Indian anti-corruption activist Anna Hazare ended his 13-day hunger strike on Sunday, a day after parliament agreed to consider his demands over proposed legislation.
|Anti-corruption activist Anna Hazare breaks his fast with Indian children on the 13th day of his hunger strike at the Ram Lila grounds in New Delhi on August 28, 2011.|
Hazare took sips of coconut water mixed with honey on a stage in New Delhi in front of tens of thousands of cheering supporters, before delivering a speech broadcast live on national television.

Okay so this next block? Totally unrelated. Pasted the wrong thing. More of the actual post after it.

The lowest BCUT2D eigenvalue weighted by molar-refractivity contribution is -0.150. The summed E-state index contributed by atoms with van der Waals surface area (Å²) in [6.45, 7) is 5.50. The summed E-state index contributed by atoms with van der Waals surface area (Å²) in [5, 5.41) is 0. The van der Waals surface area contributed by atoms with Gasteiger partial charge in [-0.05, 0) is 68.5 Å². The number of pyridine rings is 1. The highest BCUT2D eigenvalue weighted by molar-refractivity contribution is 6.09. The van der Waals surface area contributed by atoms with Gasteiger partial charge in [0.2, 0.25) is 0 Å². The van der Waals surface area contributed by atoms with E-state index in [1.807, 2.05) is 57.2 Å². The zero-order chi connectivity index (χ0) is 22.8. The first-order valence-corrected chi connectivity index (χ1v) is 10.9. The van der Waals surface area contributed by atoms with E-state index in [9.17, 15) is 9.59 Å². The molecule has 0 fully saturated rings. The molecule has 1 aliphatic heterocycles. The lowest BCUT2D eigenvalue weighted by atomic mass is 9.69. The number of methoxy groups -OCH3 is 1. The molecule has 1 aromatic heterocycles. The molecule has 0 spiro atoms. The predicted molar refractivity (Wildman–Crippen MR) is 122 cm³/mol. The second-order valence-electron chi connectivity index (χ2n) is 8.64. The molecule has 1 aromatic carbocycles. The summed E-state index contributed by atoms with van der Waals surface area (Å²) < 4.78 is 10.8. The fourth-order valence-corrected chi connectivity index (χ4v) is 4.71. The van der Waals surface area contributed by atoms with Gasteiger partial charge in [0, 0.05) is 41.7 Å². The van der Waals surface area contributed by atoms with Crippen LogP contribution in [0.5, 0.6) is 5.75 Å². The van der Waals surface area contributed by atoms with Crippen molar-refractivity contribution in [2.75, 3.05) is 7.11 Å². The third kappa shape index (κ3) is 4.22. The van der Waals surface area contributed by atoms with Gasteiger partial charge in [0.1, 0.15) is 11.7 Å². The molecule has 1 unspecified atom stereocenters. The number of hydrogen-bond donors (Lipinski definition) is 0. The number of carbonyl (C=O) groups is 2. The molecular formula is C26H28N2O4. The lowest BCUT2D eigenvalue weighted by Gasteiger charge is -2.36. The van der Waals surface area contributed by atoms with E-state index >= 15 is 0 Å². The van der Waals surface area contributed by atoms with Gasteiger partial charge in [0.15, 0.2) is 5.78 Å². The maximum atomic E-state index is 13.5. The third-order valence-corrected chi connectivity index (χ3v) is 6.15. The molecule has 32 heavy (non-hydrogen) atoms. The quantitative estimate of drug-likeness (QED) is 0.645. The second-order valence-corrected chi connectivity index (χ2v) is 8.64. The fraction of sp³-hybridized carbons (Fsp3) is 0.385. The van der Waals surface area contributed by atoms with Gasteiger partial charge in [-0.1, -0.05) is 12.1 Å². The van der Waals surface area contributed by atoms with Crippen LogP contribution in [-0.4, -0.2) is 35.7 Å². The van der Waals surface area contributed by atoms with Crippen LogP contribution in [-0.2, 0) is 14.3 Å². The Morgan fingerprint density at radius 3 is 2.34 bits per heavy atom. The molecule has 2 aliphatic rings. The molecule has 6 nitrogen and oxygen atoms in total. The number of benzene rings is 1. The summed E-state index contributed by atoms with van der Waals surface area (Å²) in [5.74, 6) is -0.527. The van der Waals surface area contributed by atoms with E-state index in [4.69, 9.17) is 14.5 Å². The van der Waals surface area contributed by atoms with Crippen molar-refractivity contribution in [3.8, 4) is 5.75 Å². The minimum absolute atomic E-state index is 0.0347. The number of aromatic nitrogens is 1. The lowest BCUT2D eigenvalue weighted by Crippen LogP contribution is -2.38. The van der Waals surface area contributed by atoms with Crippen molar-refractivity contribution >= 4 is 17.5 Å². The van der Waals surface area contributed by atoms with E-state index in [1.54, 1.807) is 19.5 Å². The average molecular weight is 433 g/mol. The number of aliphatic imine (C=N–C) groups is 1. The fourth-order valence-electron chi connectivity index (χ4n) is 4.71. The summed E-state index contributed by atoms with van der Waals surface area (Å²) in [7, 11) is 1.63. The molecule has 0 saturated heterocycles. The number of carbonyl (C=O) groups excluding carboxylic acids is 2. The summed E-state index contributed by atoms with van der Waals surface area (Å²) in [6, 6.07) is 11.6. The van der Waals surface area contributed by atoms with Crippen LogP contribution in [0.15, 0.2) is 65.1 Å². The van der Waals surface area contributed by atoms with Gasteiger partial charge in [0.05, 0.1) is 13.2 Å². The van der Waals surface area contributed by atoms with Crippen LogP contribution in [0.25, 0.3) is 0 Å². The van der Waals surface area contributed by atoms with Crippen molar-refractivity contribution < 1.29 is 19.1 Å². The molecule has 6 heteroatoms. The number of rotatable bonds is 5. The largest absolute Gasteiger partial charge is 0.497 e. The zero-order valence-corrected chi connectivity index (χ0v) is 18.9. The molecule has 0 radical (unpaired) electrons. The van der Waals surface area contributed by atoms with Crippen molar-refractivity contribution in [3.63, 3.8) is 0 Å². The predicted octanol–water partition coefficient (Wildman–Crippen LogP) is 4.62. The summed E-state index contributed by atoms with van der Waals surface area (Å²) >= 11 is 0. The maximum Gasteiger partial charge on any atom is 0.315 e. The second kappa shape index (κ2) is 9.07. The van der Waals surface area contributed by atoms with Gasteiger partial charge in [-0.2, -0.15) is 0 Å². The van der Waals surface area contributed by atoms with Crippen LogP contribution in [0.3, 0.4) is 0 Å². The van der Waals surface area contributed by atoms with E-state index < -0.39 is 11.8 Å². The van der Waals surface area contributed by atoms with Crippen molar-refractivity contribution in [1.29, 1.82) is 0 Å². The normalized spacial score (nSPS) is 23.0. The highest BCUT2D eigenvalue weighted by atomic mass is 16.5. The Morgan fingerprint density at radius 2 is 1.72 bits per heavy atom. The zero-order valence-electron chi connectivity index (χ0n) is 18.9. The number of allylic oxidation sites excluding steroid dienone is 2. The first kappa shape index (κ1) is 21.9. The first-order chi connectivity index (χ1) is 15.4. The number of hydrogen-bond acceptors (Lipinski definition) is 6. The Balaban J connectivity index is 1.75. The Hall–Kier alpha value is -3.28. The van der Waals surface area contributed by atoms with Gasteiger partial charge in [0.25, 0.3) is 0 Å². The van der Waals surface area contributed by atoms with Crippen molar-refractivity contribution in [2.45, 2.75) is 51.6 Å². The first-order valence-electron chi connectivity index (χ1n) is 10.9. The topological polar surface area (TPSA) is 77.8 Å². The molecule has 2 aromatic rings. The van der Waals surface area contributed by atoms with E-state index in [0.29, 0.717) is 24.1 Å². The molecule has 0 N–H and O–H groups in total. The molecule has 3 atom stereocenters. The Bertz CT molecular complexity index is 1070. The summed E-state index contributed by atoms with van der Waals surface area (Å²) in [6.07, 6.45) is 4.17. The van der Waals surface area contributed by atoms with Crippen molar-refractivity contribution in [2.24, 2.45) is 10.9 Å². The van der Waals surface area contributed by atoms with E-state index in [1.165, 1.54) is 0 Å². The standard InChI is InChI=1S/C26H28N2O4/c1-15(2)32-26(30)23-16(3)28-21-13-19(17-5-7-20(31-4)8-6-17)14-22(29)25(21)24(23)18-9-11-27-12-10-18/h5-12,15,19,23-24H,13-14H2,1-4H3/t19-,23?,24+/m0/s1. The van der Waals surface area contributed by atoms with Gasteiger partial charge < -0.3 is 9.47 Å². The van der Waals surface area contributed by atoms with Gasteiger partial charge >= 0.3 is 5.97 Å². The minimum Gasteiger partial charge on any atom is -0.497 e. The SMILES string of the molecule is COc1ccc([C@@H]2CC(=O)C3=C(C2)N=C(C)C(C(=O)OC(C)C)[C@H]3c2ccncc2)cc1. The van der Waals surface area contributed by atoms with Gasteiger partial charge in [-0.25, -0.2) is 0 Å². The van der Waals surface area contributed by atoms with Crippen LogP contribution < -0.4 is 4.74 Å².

"This protest has been a lesson for the world," Hazare told the crowds after his peaceful campaign tapped into massive support among India's urban middle classes and rural poor.
"Today corruption is increasing because power is centralised in the government ministries."
Arvind Kejriwal, a senior organiser of Hazare's protest, told the rally that the fast had been an expression of the nation's public feelings against corruption.
"We are thankful to the Prime Minister (Manmohan Singh), he showed remarkable leadership yesterday in the parliament. We are also thankful to all the parliamentarians for listening to the voice of the common man," he said.
"The entire country had poured out on the streets, their anger over a corrupt system was boiling over."